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How To Comb Your Hair Without A Comb In 6 Steps

August 28, 2021
How To Comb Your Hair Without A Comb In 6 Steps

There are often times when you find yourself without easy access to your trusted grooming tools. In these tricky scenarios, it’s important to know how to get by. You’re about to learn exactly how to comb your hair without a comb in the most effective way possible. 

combing hair with fingers example
Image From Deposit Photos

Let’s get to it. 

How To Comb Your Hair Without A Comb In 6 Steps

The quickest and simplest way to do it would be to use your fingers. The beauty of this is that knowing how to use your fingers to style your hair means that you’ll never be without a grooming tool at any given point. 

This, as well as the texture that your fingers are able to produce, does give finger-combing some significant benefits over using a comb.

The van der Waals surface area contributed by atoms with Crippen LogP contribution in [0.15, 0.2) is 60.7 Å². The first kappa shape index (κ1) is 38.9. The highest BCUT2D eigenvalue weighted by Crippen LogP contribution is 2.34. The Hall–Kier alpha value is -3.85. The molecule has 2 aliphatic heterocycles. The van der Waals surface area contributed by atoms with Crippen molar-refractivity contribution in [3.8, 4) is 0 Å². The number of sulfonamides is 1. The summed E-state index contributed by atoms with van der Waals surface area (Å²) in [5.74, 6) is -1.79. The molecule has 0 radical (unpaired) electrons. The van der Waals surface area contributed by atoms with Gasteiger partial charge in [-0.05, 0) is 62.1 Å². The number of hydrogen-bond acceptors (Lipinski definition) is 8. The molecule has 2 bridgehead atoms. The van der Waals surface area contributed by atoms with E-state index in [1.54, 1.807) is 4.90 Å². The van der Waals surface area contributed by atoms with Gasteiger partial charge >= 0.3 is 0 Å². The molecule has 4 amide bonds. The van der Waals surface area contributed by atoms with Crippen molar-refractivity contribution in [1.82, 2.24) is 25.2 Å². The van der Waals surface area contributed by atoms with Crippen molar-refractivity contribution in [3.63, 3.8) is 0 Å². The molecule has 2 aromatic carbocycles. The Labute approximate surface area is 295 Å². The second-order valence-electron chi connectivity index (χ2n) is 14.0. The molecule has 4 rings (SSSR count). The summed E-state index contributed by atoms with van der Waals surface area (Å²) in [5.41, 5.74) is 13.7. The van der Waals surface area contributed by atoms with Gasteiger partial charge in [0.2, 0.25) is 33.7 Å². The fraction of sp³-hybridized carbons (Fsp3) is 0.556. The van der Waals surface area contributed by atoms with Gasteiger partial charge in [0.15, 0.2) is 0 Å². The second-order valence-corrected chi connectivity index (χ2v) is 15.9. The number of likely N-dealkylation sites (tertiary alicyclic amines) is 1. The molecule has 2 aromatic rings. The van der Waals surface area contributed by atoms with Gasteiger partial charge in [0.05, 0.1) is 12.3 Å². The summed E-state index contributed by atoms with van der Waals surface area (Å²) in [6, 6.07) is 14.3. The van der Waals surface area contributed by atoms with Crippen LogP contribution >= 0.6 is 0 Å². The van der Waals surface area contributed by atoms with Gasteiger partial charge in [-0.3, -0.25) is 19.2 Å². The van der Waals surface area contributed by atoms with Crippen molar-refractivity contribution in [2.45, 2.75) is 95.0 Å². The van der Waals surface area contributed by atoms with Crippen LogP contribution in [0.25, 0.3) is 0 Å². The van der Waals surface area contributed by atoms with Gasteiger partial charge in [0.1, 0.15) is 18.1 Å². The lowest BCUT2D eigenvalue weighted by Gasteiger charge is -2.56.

Although all you’ll really need are your hands, this tutorial will mention a few other tools that would come in handy but aren’t essential. 

These include – a pre-styler, blow-dryer, and hairspray. Nice to have, but not crucial. 

1. Wash And Towel-Dry

Combing your hair is going to be a lot easier when you’re working with clean hair as opposed to greasy and oily hair. 

This is even more true when you don’t have a comb and you want your hair to be as responsive as possible when using your fingers. 

Washing your hair before you style will make things a lot easier for you. 

Even if you were to just rinse it through with lukewarm water, the result will still usually be easier to comb than greasy, weighed-down hair. 

Using shampoo once or twice a week should give you a more thorough cleanse, although will most likely dry things out too much if used excessively. 

A quarter-sized amount should be enough for medium-length hair. 

If you wanted a softer and silkier finish (not everyone does), conditioning the hair afterward will provide enough moisture to make this happen. 

After you’ve washed your hair, towel-dry it until it’s damp. 

2. Pre-Style 

This step isn’t essential. There’s a reasonable chance you don’t have access to a pre-styler. 

You may have access to a blow-dryer but not a pre-styler (most likely scenario). 

If you don’t have a pre-styler, move on to step 3 and consider getting access to them going forward.